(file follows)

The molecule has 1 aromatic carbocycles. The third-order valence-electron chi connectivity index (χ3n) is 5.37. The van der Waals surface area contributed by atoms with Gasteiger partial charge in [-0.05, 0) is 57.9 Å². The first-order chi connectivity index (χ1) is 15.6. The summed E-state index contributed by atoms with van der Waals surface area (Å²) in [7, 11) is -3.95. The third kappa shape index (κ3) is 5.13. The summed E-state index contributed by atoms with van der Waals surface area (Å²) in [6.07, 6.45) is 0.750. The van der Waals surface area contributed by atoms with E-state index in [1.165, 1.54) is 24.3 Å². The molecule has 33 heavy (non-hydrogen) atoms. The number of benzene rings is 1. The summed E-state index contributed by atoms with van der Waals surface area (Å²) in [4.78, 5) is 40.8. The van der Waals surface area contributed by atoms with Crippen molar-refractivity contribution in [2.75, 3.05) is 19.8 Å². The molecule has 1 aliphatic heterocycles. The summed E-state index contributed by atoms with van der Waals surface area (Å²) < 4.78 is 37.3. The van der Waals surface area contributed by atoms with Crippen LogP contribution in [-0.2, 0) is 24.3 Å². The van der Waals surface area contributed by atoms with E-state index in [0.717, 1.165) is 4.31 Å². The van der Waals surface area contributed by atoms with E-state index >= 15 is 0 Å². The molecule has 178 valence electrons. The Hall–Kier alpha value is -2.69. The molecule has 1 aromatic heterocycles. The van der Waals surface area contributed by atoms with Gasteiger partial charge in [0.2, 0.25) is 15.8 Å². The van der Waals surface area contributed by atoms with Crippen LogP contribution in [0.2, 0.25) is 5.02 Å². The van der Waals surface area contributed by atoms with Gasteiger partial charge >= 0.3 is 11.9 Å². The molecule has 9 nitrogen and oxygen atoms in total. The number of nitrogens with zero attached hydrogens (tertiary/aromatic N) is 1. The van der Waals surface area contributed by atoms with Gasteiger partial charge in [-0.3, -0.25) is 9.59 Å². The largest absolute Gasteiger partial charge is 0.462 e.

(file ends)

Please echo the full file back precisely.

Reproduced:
The molecule has 1 aromatic carbocycles. The third-order valence-electron chi connectivity index (χ3n) is 5.37. The van der Waals surface area contributed by atoms with Gasteiger partial charge in [-0.05, 0) is 57.9 Å². The first-order chi connectivity index (χ1) is 15.6. The summed E-state index contributed by atoms with van der Waals surface area (Å²) in [7, 11) is -3.95. The third kappa shape index (κ3) is 5.13. The summed E-state index contributed by atoms with van der Waals surface area (Å²) in [6.07, 6.45) is 0.750. The van der Waals surface area contributed by atoms with E-state index in [1.165, 1.54) is 24.3 Å². The molecule has 33 heavy (non-hydrogen) atoms. The number of benzene rings is 1. The summed E-state index contributed by atoms with van der Waals surface area (Å²) in [4.78, 5) is 40.8. The van der Waals surface area contributed by atoms with Crippen molar-refractivity contribution in [2.75, 3.05) is 19.8 Å². The molecule has 1 aliphatic heterocycles. The summed E-state index contributed by atoms with van der Waals surface area (Å²) < 4.78 is 37.3. The van der Waals surface area contributed by atoms with Crippen LogP contribution in [-0.2, 0) is 24.3 Å². The van der Waals surface area contributed by atoms with E-state index in [0.717, 1.165) is 4.31 Å². The van der Waals surface area contributed by atoms with E-state index >= 15 is 0 Å². The molecule has 178 valence electrons. The Hall–Kier alpha value is -2.69. The molecule has 1 aromatic heterocycles. The van der Waals surface area contributed by atoms with Gasteiger partial charge in [0.2, 0.25) is 15.8 Å². The van der Waals surface area contributed by atoms with Crippen LogP contribution in [0.2, 0.25) is 5.02 Å². The van der Waals surface area contributed by atoms with Gasteiger partial charge >= 0.3 is 11.9 Å². The molecule has 9 nitrogen and oxygen atoms in total. The number of nitrogens with zero attached hydrogens (tertiary/aromatic N) is 1. The van der Waals surface area contributed by atoms with Gasteiger partial charge in [-0.3, -0.25) is 9.59 Å². The largest absolute Gasteiger partial charge is 0.462 e.